or delegate the administration to Silas, or Mark, was not of so much
consequence as that he should preach. How he put things in their right
places, according to their proportions, exalting the great, vital
things, sinking others to their subordinate, though useful, spheres, and
becoming all things to all men to save them. With his contempt of
formalism, I hardly know of a greater trial of patience than he must
have had in consenting to circumcise Timothy. He there shut the
window-shutters, and lighted an exhausted lamp, for a time, though he
knew the sun was up, to gratify some who had not opened their eyes to
the morning. How far from a contentious, ambitious spirit, was he, even
with his intense convictions. There are many good people, in all
communions, who are longing for the time when all the old walls of
separation between true Christians will have as many gates in them, at
least, as heaven has,--on the east three gates, on the north three
gates, on the south three gates, and on the west three gates. But I
rejoice even in our liberty, if we choose to exercise it, of separation,
without molestation, though we lose much good to ourselves, and much
influence, and, in times of general religious interest, it leads to
early discussions about modes and forms. How many times have I seen a
growing attention to religion in a community checked by debates and
discussions as to ordinances.

_Mr. M._ If more pains were taken to instruct our own people as to the
oneness of the ancient and the Christian church, and to show them how
the consecration of children is a part of religion, as reëstablished by
the Most High, it seems to me great good would follow.

_Dr. D._ If you will draw out your thoughts on the subject, and let me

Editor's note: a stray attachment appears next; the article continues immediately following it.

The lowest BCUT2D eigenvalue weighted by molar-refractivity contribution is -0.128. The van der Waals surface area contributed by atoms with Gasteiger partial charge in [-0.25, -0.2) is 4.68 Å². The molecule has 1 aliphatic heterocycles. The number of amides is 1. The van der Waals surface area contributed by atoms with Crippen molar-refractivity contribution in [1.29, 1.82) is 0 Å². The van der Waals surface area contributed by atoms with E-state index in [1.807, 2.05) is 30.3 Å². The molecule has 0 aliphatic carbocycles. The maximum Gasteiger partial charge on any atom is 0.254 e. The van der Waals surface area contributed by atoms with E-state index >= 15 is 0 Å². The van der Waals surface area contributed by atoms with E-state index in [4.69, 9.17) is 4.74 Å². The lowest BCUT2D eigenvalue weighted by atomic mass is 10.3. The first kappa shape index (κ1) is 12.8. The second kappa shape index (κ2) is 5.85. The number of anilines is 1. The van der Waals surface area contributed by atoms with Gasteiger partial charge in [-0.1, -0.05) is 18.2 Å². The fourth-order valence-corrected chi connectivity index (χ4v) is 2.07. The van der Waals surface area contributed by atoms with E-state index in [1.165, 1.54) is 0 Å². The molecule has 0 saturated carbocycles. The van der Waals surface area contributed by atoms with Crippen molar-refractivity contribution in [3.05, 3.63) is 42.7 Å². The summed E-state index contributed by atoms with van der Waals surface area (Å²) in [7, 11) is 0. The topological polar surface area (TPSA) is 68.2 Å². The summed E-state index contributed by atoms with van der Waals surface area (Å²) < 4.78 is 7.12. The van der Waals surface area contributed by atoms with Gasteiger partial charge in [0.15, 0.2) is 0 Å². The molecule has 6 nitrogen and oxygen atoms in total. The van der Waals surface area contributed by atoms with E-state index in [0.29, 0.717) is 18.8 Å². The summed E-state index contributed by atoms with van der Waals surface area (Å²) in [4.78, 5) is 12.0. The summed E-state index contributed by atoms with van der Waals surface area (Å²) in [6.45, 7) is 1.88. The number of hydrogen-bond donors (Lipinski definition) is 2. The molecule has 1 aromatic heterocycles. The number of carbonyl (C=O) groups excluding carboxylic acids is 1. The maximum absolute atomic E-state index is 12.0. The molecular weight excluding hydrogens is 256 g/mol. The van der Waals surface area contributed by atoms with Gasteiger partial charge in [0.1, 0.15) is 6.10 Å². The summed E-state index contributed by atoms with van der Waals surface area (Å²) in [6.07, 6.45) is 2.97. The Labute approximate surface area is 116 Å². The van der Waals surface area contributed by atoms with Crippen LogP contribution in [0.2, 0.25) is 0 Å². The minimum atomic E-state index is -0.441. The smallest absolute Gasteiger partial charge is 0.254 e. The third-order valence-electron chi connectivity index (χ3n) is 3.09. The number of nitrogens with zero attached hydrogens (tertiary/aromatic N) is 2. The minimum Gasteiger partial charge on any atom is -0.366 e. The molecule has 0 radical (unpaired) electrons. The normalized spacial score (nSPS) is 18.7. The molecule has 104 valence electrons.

see them, we may prepare something which may be useful. You view the
subject on the popular, practical side. Let us see what the results are
to which you have come.

Having agreed to make the effort at my leisure, I may report hereafter
as to my success. And now I will ask my reader's attention to an
interesting letter, which, on my return home, I found awaiting me.



Chapter Seventh.

TERMS OF COMMUNION.

   Him first to love, great right and reason is,
     Who first to us our life and being gave;
   And after, when we fared had amisse,
     Us wretches from the second death did save;
     And last, the food of life, which now we have,
   Even He himselfe, in his dear sacrament,
   To feede our hungry soules, unto us lent.

   Then next to love our brethren, that were made
     Of that selfe mould, and that self maker's hand,
   That we;[6] and to the same againe shall fade
     Where they shall have like heritage of land,[7]
     However here on higher steps we stand;
   Which also were with selfe-same price redeemed
   That we;--however of us light esteemed.

   SPENSER.--"_An Hymne of Heavenly Love._"

   ----PRAIRIE,----, 185-.


MY DEAR BROTHER: Here we are, at our journey's end. We have had a most
romantic journey, arriving in health, though wayworn, much of our ride
having been in wagons. My wife says, Give my love to brother, and tell
him of the scene at "the hill Mizar." Your letter, which we found
awaiting us, made her think that you would be deeply interested in the
story. This, by and by.

[Footnote 6: As we.]

[Footnote 7: The grave.]

As we were leaving C., one morning, in the great mail-wagon, a man and
his wife, with an infant in her arms, took seats with us, bound far
beyond our own home. The parents had been delayed by the birth of the
child during the journey from New York. They proved to be truly
excellent people, and they made our journey with them very agreeable.

The father, Mr. Blair, had been greatly tried during his stay at the
hotel where his wife was sick. There was only one church in the village.
The administration of the Lord's Supper occurring while he was there, he
went to avail himself of a stranger's privilege at the table of Christ.
He found, however, that the ordinance was not to be administered till
the afternoon, and, moreover, the hymn-book, and some things in the
sermon, disclosed to him that the church was one which closed its doors
against communicants who had not been baptized by immersion, on
profession of their faith.

He was strongly inclined to partake of the ordinance, without saying
anything respecting his baptism. But, on the whole, he concluded that it
would be respectful to intimate his situation to one of the church,